Kawaii Minus Gender: Genderless Kei


It’s been a long time since I last posted anything on Japanese street fashion, and of all the fashion-focused articles I have posted here on Otaku Lounge, all but one of them have been concerned primarily with women. After all, the vast majority of Japanese street fashions and subcultures have traditionally been dominated by female-centric styles: lolita, gyaru, mori girl, and plenty of others. Genderless kei – whose male participants have been gaining the lion’s share of media and fan attention – is changing that landscape. Continue reading

Exploring Enjo Kosai

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In a previous article here on Otaku Lounge discussing gyaru street fashion and subculture, I made brief mention of something called ‘enjo kosai’ – translating roughly to ‘assistance relationship’, but probably better understood by the term ‘compensated dating’. Today I’d like to expand on this by taking a brief look not only at the background behind the term, but also how it’s been viewed by Japanese media and the general public. Continue reading

Bold, Blonde and Beautiful?: Gyaru Fashion and Style

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My last street fashion-centric article for Otaku Lounge being on Japan’s lolita subculture back in October, I thought it might be time for a look at another trend, and one which might even be considered by some as the antithesis of lolita fashion at that: the ever-evolving gyaru style. Continue reading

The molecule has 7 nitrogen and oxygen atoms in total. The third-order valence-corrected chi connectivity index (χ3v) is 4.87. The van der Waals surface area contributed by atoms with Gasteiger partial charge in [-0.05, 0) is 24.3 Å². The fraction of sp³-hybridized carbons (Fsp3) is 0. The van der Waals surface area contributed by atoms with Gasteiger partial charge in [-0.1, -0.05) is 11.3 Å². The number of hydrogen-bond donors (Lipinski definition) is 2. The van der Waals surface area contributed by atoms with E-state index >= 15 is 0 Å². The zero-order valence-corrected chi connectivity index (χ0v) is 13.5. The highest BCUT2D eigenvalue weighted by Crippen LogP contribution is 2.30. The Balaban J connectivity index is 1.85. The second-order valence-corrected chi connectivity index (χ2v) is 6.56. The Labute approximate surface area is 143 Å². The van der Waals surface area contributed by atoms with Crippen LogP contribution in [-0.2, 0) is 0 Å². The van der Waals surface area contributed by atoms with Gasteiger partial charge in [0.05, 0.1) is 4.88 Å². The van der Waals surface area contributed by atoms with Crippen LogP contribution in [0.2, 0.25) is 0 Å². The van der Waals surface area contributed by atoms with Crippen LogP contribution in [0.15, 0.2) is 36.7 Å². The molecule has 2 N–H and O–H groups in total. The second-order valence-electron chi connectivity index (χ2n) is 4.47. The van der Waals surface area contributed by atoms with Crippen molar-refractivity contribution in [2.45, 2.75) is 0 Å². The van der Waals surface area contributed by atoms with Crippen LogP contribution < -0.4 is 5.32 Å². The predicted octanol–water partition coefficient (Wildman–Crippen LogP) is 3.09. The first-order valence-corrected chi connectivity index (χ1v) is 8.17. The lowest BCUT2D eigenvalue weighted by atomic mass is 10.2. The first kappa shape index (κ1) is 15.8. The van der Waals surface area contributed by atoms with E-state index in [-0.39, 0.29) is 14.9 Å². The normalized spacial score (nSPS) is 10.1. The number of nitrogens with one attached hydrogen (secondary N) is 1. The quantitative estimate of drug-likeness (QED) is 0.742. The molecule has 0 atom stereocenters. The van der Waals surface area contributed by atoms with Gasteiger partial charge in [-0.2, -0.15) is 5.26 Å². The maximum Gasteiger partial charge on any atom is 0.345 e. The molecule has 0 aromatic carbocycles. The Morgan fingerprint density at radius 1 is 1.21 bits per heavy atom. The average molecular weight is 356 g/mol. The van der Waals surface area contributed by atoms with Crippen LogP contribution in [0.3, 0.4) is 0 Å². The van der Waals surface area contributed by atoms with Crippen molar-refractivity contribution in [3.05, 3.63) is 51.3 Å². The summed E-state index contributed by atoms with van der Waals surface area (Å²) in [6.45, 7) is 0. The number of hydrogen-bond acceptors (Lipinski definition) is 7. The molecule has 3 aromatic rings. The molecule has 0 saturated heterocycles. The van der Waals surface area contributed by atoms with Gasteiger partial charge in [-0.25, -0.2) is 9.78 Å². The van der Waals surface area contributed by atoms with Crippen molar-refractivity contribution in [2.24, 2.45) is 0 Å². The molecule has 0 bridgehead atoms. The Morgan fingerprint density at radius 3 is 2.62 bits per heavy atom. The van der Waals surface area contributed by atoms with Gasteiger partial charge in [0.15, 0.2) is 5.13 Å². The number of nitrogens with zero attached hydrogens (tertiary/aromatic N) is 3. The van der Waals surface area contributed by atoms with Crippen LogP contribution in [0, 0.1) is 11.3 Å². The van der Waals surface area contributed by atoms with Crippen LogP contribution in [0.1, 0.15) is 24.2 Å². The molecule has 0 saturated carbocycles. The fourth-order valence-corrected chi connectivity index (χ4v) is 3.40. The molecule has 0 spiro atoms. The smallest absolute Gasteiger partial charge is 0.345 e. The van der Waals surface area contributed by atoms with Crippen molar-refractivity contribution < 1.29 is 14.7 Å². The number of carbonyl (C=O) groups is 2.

10 Female Anime Directors

43. picture1A few comments in response to an earlier Otaku Blog post of mine about gender inequality in Japan prompted me to think about how many women work behind the scenes in the anime industry… the short answer being, depressingly few. Even fewer are the number of women involved in the industry who take the leading role in directing; a brief internet search will tell you that prominent figures within this business are almost exclusively men. Continue reading

Review: Hourou Musuko (Wandering Son)

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An effeminate boy who wants to be a girl, a masculine girl who wants to be a boy, and a student who comes to her first day at a new school dressed in a boy’s uniform just because. On its own it comes across a bit like the beginning of a joke that begins with three people walking into a bar and ends with a dirty punch-line. With the word ‘anime’ added to the mix, it probably sounds like a recipe for a series involving a lot of fanservice and/or pornography and not much else, since the number of anime titles dealing with gender identity and cross-dressing in a realistic and non-comedic way are extremely few and far between. Hourou Musuko (Wandering Son) does exactly that. Continue reading